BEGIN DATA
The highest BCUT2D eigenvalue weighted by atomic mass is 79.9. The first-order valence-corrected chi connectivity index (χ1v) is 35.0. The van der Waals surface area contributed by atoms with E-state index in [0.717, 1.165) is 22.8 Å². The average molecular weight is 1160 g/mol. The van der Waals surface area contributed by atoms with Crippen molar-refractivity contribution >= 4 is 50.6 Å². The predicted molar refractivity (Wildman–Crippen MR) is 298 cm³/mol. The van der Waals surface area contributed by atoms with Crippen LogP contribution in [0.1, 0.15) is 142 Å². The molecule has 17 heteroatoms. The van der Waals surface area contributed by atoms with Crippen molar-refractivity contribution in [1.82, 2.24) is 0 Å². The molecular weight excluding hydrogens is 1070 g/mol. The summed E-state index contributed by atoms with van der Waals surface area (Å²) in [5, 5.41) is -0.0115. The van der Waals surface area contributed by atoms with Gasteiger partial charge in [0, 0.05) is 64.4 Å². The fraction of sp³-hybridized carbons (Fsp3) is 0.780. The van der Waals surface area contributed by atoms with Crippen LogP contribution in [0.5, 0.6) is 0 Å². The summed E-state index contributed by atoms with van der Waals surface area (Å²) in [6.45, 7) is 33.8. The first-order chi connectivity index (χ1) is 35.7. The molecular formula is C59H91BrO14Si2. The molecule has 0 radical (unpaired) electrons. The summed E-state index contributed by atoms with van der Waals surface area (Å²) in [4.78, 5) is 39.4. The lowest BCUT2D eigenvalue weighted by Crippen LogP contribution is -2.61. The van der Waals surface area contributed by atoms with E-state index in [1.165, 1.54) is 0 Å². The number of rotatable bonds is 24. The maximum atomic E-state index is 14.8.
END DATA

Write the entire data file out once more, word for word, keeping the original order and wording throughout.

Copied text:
The highest BCUT2D eigenvalue weighted by atomic mass is 79.9. The first-order valence-corrected chi connectivity index (χ1v) is 35.0. The van der Waals surface area contributed by atoms with E-state index in [0.717, 1.165) is 22.8 Å². The average molecular weight is 1160 g/mol. The van der Waals surface area contributed by atoms with Crippen molar-refractivity contribution >= 4 is 50.6 Å². The predicted molar refractivity (Wildman–Crippen MR) is 298 cm³/mol. The van der Waals surface area contributed by atoms with Crippen LogP contribution in [0.1, 0.15) is 142 Å². The molecule has 17 heteroatoms. The van der Waals surface area contributed by atoms with Crippen molar-refractivity contribution in [1.82, 2.24) is 0 Å². The molecular weight excluding hydrogens is 1070 g/mol. The summed E-state index contributed by atoms with van der Waals surface area (Å²) in [5, 5.41) is -0.0115. The van der Waals surface area contributed by atoms with Gasteiger partial charge in [0, 0.05) is 64.4 Å². The fraction of sp³-hybridized carbons (Fsp3) is 0.780. The van der Waals surface area contributed by atoms with Crippen LogP contribution in [0.5, 0.6) is 0 Å². The summed E-state index contributed by atoms with van der Waals surface area (Å²) in [6.45, 7) is 33.8. The first-order chi connectivity index (χ1) is 35.7. The molecular formula is C59H91BrO14Si2. The molecule has 0 radical (unpaired) electrons. The summed E-state index contributed by atoms with van der Waals surface area (Å²) in [4.78, 5) is 39.4. The lowest BCUT2D eigenvalue weighted by Crippen LogP contribution is -2.61. The van der Waals surface area contributed by atoms with E-state index in [1.165, 1.54) is 0 Å². The number of rotatable bonds is 24. The maximum atomic E-state index is 14.8.